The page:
The world of vinegar is wide, wild, and a little aggressive. Between the health zealots touting the supposed healing properties of ACV, and the more refined flavours of fancier lads (such as sherry vinegar), plain, distilled white vinegar does not get much culinary love.
There are, however, times when white vinegar — which is basically just dilute acetic acid — is the vinegar to go with. It adds a bite the others can’t quite approach, while letting other flavours shine. Here are some of our favourite ways to use the plainest of the vinegars, and none of them involve cleaning.
Pickled things: The best pickles are the boldest pickles, and white vinegar lives boldly. It’s great for classic pickled cukes, but its unmitigated blast of acid is what makes this sweet and tart pickled corn so dang delicious.
Salt and vinegar chips: By utilising a simple acid-base reaction, you can make your very own acetic acid powder—i.e., the powerful sour powder that graces my favourite potato chip. This means DIY salt and vinegar chips, but it also means salt and vinegar popcorn, salt and vinegar croutons, salt and vinegar almonds. If you wish to reimagine your favourite snack as a side dish, try these salt and vinegar roasted potatoes from Bon Appetit, which are boiled in (dilute acetic) acid before roasting.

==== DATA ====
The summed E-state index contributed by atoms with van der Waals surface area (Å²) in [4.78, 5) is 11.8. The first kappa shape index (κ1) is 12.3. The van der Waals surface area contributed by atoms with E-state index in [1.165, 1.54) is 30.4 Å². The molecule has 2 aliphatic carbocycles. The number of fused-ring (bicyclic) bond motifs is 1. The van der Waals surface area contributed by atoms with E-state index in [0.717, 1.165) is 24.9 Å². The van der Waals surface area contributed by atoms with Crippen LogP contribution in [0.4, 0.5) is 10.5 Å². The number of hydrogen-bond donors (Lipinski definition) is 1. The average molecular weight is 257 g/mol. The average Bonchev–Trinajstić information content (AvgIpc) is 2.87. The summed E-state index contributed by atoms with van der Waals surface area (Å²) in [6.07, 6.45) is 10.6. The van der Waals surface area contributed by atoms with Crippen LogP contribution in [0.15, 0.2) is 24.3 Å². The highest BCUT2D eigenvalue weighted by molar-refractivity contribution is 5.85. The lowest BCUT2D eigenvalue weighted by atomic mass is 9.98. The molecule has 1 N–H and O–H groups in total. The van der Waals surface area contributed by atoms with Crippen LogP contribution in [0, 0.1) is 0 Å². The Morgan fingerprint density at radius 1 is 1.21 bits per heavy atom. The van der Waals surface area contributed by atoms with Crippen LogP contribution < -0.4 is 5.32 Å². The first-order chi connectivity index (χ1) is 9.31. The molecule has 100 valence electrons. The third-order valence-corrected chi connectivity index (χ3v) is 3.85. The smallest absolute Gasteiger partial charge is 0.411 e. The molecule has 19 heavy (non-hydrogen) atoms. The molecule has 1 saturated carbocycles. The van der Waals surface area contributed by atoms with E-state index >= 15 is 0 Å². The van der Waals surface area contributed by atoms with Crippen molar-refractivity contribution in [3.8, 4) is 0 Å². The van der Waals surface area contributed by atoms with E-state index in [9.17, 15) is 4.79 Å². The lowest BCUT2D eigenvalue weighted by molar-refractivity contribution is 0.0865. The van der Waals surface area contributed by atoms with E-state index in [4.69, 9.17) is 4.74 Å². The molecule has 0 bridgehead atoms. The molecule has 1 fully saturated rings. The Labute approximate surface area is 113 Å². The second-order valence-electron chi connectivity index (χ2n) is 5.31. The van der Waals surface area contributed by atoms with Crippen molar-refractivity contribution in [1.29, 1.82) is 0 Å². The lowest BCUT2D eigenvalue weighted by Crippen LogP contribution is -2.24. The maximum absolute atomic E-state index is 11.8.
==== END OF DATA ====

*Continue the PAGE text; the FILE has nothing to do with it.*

Shrubs: If, like me, you are truly a fan of aggressively sour beverages, I recommend making a shrub with the white stuff. This works best with particularly sweet, very ripe fruit. Just sprinkle a pound of chopped fruit with two cups of sugar, cover it and let it sit at room temperature for a day, then strain off the resulting syrup and mix with vinegar to taste. (Depending on how sweet your fruit is, this should be in the range of one to two cups.)
Also, don’t sleep on making a vinaigrette with white vinegar, especially if you want to highlight other, sweet, spicy or pungent flavours. You may need a little extra sugar to tame the sourness, but that stark contrast between sour and sweet is totally worth it.